Secondly, one can easily control the position/movement of the electron beam with subnanometer precision, which enables complicated exposure patterns. As it will be shown later, this capability to navigate the electron beam in a well-defined manner is a key factor for reliable 3D nanoprinting. These advantages are also attributable to the related technique of focused ion beam induced deposition (FIBID). For Ga+ ions, complex three-dimensional nanostructures have been demonstrated as well.9 Higher growth rates, increased electrical conductivity, and different functionalities (such as superconductivity10) are achieved in comparison to FEBID, while larger wire dimensions, ion implantation, and substrate heating/amorphization are found.1 3D-nanoprinting with He+ (and Ne+) ion beams is still at an early stage,11 however, remarkably small diameters of vertical superconducting wires have been demonstrated recently.12 Since FEBID and FIBID are based on the same principle of charged particle beam induced deposition, both can learn and complement each other. This includes, in particular, growth dynamic for 3D fabrication, differences in material properties, and resolution can be considered as complementary aspects.
Typically, planar (2D)-FEBID is used for TEM lamella preparation (as protection cover and soldering),13 circuit editing,14 etc., and is also used as a lithography mask repair tool.15 For further FEBID-based applications such as stress–strain sensors,16 we refer to the literature.17–20 The extension from two-dimensional deposits into the third dimension opens up many new possibilities, as will be discussed later.
C. 3D nanoprinting via FEBID
Vertical nanowires (often termed “pillars”) are deposited using stationary electron beam exposure. Real 3D nanoprinting requires the deposition of nanowires having a full range of orientations spanning from vertical to horizontal, with respect to the substrate surface. Such nanowires are often called “segments.” To obtain inclined segments, two approaches are possible:21 (1) moving stage or (2) moving beam. In the first case, the substrate surface is tilted relative to the optical axis. With a proper tilting and rotation procedure of the sample stage, further pillars can be deposited on top of previous one, resulting in three-dimensional structures with different inclination angles. Although this procedure has some advantages (cylindrical wires and defined and almost arbitrary angles), it is very time consuming and requires an electron beam refocusing step after each stage movement. Therefore, this “moving stage” approach is limited to geometries with only a low number of individual branches.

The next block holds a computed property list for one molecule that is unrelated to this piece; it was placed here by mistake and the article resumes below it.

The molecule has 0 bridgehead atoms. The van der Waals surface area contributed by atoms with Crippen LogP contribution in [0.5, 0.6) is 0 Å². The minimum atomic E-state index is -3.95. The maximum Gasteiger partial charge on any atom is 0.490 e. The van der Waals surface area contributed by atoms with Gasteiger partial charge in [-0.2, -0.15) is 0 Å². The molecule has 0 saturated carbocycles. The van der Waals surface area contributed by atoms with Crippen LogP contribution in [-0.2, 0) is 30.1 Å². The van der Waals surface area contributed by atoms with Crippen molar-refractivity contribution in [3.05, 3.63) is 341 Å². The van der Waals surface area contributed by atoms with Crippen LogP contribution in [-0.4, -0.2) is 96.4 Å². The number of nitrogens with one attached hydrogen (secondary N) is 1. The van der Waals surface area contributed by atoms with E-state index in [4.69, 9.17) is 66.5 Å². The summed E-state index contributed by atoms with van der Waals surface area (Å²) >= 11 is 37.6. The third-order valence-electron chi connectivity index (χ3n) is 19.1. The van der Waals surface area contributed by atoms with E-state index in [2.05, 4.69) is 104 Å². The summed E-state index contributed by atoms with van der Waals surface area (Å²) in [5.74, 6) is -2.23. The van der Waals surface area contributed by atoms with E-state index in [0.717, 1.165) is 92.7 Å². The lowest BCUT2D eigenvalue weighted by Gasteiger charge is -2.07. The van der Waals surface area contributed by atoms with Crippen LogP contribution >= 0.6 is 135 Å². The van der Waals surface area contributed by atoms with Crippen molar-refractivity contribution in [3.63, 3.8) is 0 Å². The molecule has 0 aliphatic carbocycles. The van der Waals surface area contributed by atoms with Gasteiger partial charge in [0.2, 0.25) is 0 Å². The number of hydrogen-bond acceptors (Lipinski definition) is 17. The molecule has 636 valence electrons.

In contrast, the “moving beam” approach enables the fabrication of 3D geometries with a much higher degree of complexity as well as curved elements (Fig. 1). Beam deflection coils facilitate the accurate positioning of the electron beam in the XY-plane (plane orthogonal to the optical axis) in discrete steps with subnanometer precision. By slowly moving the electron beam with patterning velocities in the range of tens of nanometers per second, consecutive deposition takes place on top but slightly displaced with respect to the previous deposit. Consequently, the wires lift up from the substrate, where the respective inclination angle depends on the patterning velocity (see Fig. 2).
While FEBID [sometimes also called EBID or electron beam-chemical vapor deposition (EB-CVD)] is a well-established technology to create two-dimensional or simple pillar structures, the unique capabilities of 3D nanoprinting of complex geometries are relatively new. To promote 3D nanoprinting via focused electron beam induced deposition to a broader audience, we suggest the acronym 3D-FEBID (or alternatively, 3BID if other particle beams should be included as well).
II. A SHORT HISTORY OF 3D-FEBID
A. 3D-FEBID's early years
Figure 3 shows the number of journal articles published on 3D-FEBID so far to the authors' best knowledge. Here, we exclude the many studies on simple vertical pillar geometries, (review) articles, and bulky FEBID-deposits with a three-dimensional surface morphology, such as obtained by layer-by-layer printing (e.g., FEBID miniature of the mountain, The Matterhorn22). Furthermore, we omit deposition experiments in Transmission Electron Microscopes as they obey different growth characteristics.
First 3D-FEBID studies were reported in the early 1990s by Koops et al.23–25 It took several years until the concept was picked up by different groups, exploring individual growth aspects like scan direction26 and patterning velocities27–29 for various precursor materials. After this short period of increased interest, only little was published on 3D-FEBID in the years 2007–2014. Reasons for that might be the massive problems with unwanted codeposition on the substrate, secondary branch growth below the freestanding segments,27,30,31 as well as structure bending.32 Furthermore, the related technique of focused ion beam induced deposition (FIBID) made major progress in terms of process control in 3D printing in this period.33–35 At that time, comparative studies between FEBID and FIBID36,37 suggested better results in terms of shape integrity by using ions, as deeper understanding of the 3D growth fundamentals via electrons were still at an early stage.
B. The recent years of 3D-FEBID